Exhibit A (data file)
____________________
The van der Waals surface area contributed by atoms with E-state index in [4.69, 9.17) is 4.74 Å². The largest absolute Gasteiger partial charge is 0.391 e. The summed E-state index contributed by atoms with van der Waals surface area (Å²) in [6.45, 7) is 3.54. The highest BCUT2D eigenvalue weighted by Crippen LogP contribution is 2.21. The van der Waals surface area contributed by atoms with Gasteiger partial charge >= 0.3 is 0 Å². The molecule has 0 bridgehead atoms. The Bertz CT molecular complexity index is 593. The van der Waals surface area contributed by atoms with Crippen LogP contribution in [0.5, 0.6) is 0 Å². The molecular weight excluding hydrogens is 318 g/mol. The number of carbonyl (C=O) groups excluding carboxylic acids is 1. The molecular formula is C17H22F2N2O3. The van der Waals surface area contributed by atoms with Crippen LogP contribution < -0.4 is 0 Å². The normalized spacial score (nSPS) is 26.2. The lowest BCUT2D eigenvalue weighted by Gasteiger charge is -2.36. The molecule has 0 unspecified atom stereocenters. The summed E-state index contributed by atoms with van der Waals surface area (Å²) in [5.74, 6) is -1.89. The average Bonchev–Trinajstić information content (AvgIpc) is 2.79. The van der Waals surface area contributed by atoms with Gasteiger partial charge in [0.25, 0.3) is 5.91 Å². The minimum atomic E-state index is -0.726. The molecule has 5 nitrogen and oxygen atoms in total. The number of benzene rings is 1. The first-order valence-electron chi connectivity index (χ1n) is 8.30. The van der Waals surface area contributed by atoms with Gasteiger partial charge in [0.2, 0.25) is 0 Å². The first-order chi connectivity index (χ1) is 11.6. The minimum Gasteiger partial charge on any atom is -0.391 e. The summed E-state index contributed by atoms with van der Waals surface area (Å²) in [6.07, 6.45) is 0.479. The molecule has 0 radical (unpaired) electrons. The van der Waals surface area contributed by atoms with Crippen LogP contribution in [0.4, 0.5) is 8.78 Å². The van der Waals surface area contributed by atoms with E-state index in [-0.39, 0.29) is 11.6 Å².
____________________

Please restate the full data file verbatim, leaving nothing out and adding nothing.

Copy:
The van der Waals surface area contributed by atoms with E-state index in [4.69, 9.17) is 4.74 Å². The largest absolute Gasteiger partial charge is 0.391 e. The summed E-state index contributed by atoms with van der Waals surface area (Å²) in [6.45, 7) is 3.54. The highest BCUT2D eigenvalue weighted by Crippen LogP contribution is 2.21. The van der Waals surface area contributed by atoms with Gasteiger partial charge >= 0.3 is 0 Å². The molecule has 0 bridgehead atoms. The Bertz CT molecular complexity index is 593. The van der Waals surface area contributed by atoms with Crippen LogP contribution in [0.5, 0.6) is 0 Å². The molecular weight excluding hydrogens is 318 g/mol. The number of carbonyl (C=O) groups excluding carboxylic acids is 1. The molecular formula is C17H22F2N2O3. The van der Waals surface area contributed by atoms with Crippen LogP contribution < -0.4 is 0 Å². The normalized spacial score (nSPS) is 26.2. The lowest BCUT2D eigenvalue weighted by Gasteiger charge is -2.36. The molecule has 0 unspecified atom stereocenters. The summed E-state index contributed by atoms with van der Waals surface area (Å²) in [5.74, 6) is -1.89. The average Bonchev–Trinajstić information content (AvgIpc) is 2.79. The van der Waals surface area contributed by atoms with Gasteiger partial charge in [0.25, 0.3) is 5.91 Å². The minimum atomic E-state index is -0.726. The molecule has 5 nitrogen and oxygen atoms in total. The number of benzene rings is 1. The first-order valence-electron chi connectivity index (χ1n) is 8.30. The van der Waals surface area contributed by atoms with Gasteiger partial charge in [0.2, 0.25) is 0 Å². The first-order chi connectivity index (χ1) is 11.6. The minimum Gasteiger partial charge on any atom is -0.391 e. The summed E-state index contributed by atoms with van der Waals surface area (Å²) in [6.07, 6.45) is 0.479. The molecule has 0 radical (unpaired) electrons. The van der Waals surface area contributed by atoms with Crippen LogP contribution in [0.4, 0.5) is 8.78 Å². The van der Waals surface area contributed by atoms with E-state index in [-0.39, 0.29) is 11.6 Å².